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But it was all about the pomp and circumstance of Opening Day today with several new additions to the Tropicana Field scene, and even a few new looks to the ballpark that I will show you in the next few days. But different this season is the fact I will not have my laptop with me during games at this time, but that might change in the near future if a few good things happen, like a real job (lol).

 
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When I got to the stadium at 3 pm today, I was the first person standing in the Season Ticket holders line at Gate 1, and was quickly bombarded by Rays friends and ballpark buddies talking about the uypcoming season and just renewing friendships. I even got yelled at by a friend who sit in the Upper Deck for my April Fool’s Day joke, and another baseball buddy in the Rays front office commented on that post too later in the day. But today was all about seeing the 25 members of the Rays surge towards their goal of getting back to the playoffs in 2010.


 
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But there were also some new sight on the field during the Rays Batting Practice as Rays outfielder Gabe Kapler was showing off his new glove that featured a Columbia Blue dyed “U-pocket” on his fielding glove, and a bit of Columbia Blue trim along the inner seams of the glove. It reminded me of the color scheme that ex-Rays infielder Akinora Iwamura did with his glove over the past few seasons. I will try and get a better shot of the glove today as Kapler was in a bit of a hurry yesterday and I did not get an “up close” look at his new mitt.

Rays RP Grant Balfour was also sporting a Columbia Blue T-shirt under his BP sweatshirt that read “Defend The Trop” with a black AK-47 situated in the middle of the shirt. It was produced by the Cowbell Kid in 2009 and given to Balfour, who is an honorary member of the Cowbell Security Force now. Another example of the right attitude can produce amazing results.

 
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I liked the way that the Rays today incorporated the smoke and fire elements in their pre-game festivities, but it ended up producing a smoke and haze within the Trop that had to be a definite obstacle for both teams outfielders during the game. At one point, it seemed early in the game that Rays centerfielder B J Upton had to make an instant change in his path to the ball before collecting it over the shoulder that would have had Willy Mays shouting his name.

 
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Over the past two Rays seasons they have used the propane fire pots more in a vertical display before the Opening Day festivities, but this season that had some very interesting variations on the flames paths, and also a nice addition of the Rays blue and yellow to bring out a different feel, but also a collaberation of the Rays color scheme.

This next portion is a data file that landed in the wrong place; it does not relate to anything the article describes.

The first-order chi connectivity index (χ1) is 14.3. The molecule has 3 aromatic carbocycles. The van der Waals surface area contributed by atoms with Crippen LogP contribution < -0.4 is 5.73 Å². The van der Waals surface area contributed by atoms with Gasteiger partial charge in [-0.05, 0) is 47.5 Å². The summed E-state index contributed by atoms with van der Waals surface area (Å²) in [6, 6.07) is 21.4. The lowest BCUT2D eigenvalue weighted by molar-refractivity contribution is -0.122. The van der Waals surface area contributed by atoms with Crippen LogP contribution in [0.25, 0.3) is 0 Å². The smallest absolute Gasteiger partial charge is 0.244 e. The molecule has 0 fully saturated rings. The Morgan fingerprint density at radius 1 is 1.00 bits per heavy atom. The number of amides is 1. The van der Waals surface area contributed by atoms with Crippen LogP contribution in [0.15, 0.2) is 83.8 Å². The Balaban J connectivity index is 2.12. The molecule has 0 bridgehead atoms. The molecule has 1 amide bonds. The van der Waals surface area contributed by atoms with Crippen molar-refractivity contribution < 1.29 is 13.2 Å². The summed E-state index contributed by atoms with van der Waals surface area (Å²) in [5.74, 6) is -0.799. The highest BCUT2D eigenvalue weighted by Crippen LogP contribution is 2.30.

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And Rays injured reliever J P Howell even came out for a little bit today to sit with his Rays Bullpen mates before going into the Rays dugout and watching the rest of the game. I was talking with Howell before the game and he is feeling the shoulder getting stronger and the wrokout program developed by Rays Strength & Conditioning guru Kevin Barr and Rays Head Trainer Ron Porterfield is showing fast imporvement in Howell’s mobility, but he is still on track to be out until possibily May 15th.

 
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So glad to see that Rays Bullpen Coach Bobby Ramos is again down in the Bullpen area for the 2010 season. During most of the Rays Spring Training schedule, Ramos was either doing Third Base duty, or helping out on the Rays bench learning some more tricks of the trade. Ramos would not tell me if he is heading towards a possible Bench gig in 2011, but he is still taking out the Rays line-up cars every game, since he is riding a 12-game winning streak when he performs that pre-game duty.

 
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Also something new at the Trop. this year is Raymond, our faithful Rays seadog has produced a new coat over the Fall and Winter and came out tonight with a shiny new coat that produced multiple sparkles and shimmering highlights. Either that or the Seadog finally began using conditioner on his coat for a healthier look in 2010.

 
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Rays new $7.5 million closer Rafael Sorinano did have a rude awakening tonight against the Baltimore Orioles as he got into trouble early and got bailed-out on a brilliant play at the plate on a throw by Rays Third Baseman Evan Longoria. Soriano was releived as Longoria’s throw kept the Orioles from again tacking on a few runs and gave the Rays a chance to come back in the bottom of the ninth for the victory.

 
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I had my camera going nuts last night and thought I might have caught Rays pinch-hitter Kelly Shoppach’s blast that popped off the Baltimore outfielder mitt and moved towards the yellow line on the railing in Left-Centerfield. But as you can see, it did not come out perfectly, but it did put two men on base, and if it had gone above that nice little yellow line on the fly…The game would have ened 15 minutes earlier.